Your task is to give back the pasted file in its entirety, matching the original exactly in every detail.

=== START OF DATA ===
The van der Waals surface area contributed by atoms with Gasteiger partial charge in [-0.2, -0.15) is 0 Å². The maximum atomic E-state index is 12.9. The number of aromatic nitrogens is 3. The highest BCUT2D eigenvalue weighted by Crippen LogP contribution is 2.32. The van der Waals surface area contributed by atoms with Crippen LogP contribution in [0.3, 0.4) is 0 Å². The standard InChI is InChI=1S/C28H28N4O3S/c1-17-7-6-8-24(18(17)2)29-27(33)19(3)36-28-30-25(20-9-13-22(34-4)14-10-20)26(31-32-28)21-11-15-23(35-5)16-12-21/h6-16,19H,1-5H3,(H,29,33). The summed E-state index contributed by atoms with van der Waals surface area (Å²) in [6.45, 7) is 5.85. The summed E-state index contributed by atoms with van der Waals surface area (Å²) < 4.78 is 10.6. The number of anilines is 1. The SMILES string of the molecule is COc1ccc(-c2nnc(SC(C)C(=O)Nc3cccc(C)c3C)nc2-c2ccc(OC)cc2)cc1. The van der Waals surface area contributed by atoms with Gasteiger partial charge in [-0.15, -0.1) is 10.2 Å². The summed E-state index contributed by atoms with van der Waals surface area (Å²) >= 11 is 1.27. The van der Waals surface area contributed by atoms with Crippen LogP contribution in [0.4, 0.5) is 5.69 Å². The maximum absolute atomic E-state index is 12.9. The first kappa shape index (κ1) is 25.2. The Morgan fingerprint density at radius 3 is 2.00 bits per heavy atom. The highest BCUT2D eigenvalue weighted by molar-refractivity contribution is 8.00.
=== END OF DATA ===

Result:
The van der Waals surface area contributed by atoms with Gasteiger partial charge in [-0.2, -0.15) is 0 Å². The maximum atomic E-state index is 12.9. The number of aromatic nitrogens is 3. The highest BCUT2D eigenvalue weighted by Crippen LogP contribution is 2.32. The van der Waals surface area contributed by atoms with Crippen LogP contribution in [0.3, 0.4) is 0 Å². The standard InChI is InChI=1S/C28H28N4O3S/c1-17-7-6-8-24(18(17)2)29-27(33)19(3)36-28-30-25(20-9-13-22(34-4)14-10-20)26(31-32-28)21-11-15-23(35-5)16-12-21/h6-16,19H,1-5H3,(H,29,33). The summed E-state index contributed by atoms with van der Waals surface area (Å²) in [6.45, 7) is 5.85. The summed E-state index contributed by atoms with van der Waals surface area (Å²) < 4.78 is 10.6. The number of anilines is 1. The SMILES string of the molecule is COc1ccc(-c2nnc(SC(C)C(=O)Nc3cccc(C)c3C)nc2-c2ccc(OC)cc2)cc1. The van der Waals surface area contributed by atoms with Gasteiger partial charge in [-0.15, -0.1) is 10.2 Å². The summed E-state index contributed by atoms with van der Waals surface area (Å²) >= 11 is 1.27. The van der Waals surface area contributed by atoms with Crippen LogP contribution in [0.4, 0.5) is 5.69 Å². The maximum absolute atomic E-state index is 12.9. The first kappa shape index (κ1) is 25.2. The Morgan fingerprint density at radius 3 is 2.00 bits per heavy atom. The highest BCUT2D eigenvalue weighted by molar-refractivity contribution is 8.00.